If every conflict is external, i.e. events just keeps happening and the main character is forced to react to each event in turn, the character loses depth, bouncing back and forth between events like a tennis ball, and the reader will have more trouble emotionally investing in a tennis ball then a well-rounded character struggling with an internal conflict which, to some degree, they’ll feel familiar with, as we all have our own internal conflicts and struggles. A lack of emotional investment in a character is not only a major downfall in fiction but in many a film as well, especially action movies. Film, primarily a visual medium, must either take the time to show us why we should cheer for a character (which many action movies are loathe to do, since this takes valuable time that could be better used for more explosions) or resort to a clumsy flashback or two and just get on with the front story. Fiction’s great advantage over film is its ability to peer inside a character’s thoughts and mind with a naturally unobtrusive lens, merging the reader and character into one being.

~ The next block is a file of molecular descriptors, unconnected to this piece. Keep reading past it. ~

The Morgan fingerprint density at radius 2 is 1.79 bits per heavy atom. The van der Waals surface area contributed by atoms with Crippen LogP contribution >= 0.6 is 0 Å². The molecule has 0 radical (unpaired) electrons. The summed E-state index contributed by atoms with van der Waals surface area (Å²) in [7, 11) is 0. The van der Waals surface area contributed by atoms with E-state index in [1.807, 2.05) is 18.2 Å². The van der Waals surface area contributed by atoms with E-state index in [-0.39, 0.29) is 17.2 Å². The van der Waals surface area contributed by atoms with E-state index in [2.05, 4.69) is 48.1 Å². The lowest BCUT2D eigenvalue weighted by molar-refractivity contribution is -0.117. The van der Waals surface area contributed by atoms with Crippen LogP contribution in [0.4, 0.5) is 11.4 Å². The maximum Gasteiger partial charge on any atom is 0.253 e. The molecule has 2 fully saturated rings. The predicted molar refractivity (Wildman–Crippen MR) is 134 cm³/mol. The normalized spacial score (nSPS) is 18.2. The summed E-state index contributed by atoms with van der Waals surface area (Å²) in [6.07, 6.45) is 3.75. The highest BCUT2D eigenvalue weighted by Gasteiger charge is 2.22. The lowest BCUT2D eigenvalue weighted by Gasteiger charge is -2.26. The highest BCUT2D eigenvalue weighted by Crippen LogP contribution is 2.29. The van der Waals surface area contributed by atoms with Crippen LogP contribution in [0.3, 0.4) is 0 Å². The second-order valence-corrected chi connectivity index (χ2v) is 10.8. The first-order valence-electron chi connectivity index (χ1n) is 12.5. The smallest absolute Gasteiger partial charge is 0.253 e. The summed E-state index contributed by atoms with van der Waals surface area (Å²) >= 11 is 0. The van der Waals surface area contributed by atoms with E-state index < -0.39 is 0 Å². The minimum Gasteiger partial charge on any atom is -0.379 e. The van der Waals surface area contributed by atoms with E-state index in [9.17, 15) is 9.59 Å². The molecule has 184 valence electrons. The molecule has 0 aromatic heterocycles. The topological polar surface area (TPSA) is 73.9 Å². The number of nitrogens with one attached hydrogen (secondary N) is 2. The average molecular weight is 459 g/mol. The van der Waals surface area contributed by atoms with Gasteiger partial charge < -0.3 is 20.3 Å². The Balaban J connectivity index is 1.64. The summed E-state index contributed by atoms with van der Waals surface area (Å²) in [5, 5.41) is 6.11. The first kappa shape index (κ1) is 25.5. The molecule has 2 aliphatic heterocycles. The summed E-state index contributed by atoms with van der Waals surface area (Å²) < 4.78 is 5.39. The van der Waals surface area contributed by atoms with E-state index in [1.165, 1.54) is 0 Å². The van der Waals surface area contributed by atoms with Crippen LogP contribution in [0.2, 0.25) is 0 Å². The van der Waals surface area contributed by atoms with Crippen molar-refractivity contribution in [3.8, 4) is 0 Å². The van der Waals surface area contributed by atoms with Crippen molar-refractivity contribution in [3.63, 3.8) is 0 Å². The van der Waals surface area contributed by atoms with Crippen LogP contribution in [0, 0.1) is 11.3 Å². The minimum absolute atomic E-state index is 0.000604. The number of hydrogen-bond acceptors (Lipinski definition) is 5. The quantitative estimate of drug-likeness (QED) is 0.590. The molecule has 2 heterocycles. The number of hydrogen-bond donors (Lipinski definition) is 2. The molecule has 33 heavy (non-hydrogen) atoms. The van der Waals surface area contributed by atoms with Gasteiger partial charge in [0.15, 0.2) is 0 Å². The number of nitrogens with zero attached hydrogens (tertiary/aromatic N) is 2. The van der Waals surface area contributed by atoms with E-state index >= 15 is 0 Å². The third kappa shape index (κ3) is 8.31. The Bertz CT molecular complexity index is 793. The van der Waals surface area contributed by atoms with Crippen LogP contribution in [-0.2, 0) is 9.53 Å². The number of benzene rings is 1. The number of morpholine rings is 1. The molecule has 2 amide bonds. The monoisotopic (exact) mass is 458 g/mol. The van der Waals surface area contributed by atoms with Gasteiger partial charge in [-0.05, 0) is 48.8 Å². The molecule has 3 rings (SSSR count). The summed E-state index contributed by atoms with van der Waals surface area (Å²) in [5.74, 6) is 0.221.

Earlier I alluded to plot as a string of dominoes lined up to fall against each other. Each domino is a plot point, a major event in a narrative, but each of these theoretical dominoes is not the same size. Think of a plot’s inciting incident, which starts the whole line of dominoes falling, as the smallest domino in the string, with each subsequent domino a little greater in size, until the climatic event, the biggest domino, falls last and leaves the author (through the sections of descending action, resolution, and dénouement) to collect the pieces and put them back in their narrative box. You don’t want the plot to boil over too soon by introducing a scene that’s more important than the scenes coming after it—you don’t to shoot the primary antagonist in the second act and leave your protagonist with nothing to struggle against for the rest of the book. You want to cause trouble in the middle of a novel but not so much that the reader is underwhelmed with the novel’s final scenes, like a child that eats too much cake at a New Year’s Eve party and falls asleep before the midnight countdown.